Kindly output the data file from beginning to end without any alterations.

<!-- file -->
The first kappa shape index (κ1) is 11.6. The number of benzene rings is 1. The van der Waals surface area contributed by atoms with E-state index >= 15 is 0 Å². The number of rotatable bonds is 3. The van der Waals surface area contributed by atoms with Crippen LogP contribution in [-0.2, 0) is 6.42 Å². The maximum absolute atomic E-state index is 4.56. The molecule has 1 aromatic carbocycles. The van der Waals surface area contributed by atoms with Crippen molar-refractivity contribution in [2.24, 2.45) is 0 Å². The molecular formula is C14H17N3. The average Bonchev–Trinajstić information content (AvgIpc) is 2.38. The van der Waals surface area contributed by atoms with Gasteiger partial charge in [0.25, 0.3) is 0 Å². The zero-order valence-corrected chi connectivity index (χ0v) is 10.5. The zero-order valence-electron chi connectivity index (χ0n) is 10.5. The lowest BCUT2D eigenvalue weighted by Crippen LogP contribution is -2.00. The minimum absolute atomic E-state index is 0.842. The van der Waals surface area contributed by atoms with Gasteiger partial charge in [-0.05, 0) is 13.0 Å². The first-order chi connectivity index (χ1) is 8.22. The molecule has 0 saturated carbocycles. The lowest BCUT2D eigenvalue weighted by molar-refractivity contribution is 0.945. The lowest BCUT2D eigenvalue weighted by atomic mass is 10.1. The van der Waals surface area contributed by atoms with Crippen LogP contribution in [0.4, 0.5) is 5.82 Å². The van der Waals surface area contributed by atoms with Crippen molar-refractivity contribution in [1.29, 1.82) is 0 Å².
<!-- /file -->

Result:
The first kappa shape index (κ1) is 11.6. The number of benzene rings is 1. The van der Waals surface area contributed by atoms with E-state index >= 15 is 0 Å². The number of rotatable bonds is 3. The van der Waals surface area contributed by atoms with Crippen LogP contribution in [-0.2, 0) is 6.42 Å². The maximum absolute atomic E-state index is 4.56. The molecule has 1 aromatic carbocycles. The van der Waals surface area contributed by atoms with Crippen molar-refractivity contribution in [2.24, 2.45) is 0 Å². The molecular formula is C14H17N3. The average Bonchev–Trinajstić information content (AvgIpc) is 2.38. The van der Waals surface area contributed by atoms with Gasteiger partial charge in [0.25, 0.3) is 0 Å². The zero-order valence-corrected chi connectivity index (χ0v) is 10.5. The zero-order valence-electron chi connectivity index (χ0n) is 10.5. The lowest BCUT2D eigenvalue weighted by Crippen LogP contribution is -2.00. The minimum absolute atomic E-state index is 0.842. The van der Waals surface area contributed by atoms with Gasteiger partial charge in [-0.05, 0) is 13.0 Å². The first-order chi connectivity index (χ1) is 8.22. The molecule has 0 saturated carbocycles. The lowest BCUT2D eigenvalue weighted by molar-refractivity contribution is 0.945. The lowest BCUT2D eigenvalue weighted by atomic mass is 10.1. The van der Waals surface area contributed by atoms with Crippen LogP contribution in [0.4, 0.5) is 5.82 Å². The van der Waals surface area contributed by atoms with Crippen molar-refractivity contribution in [1.29, 1.82) is 0 Å².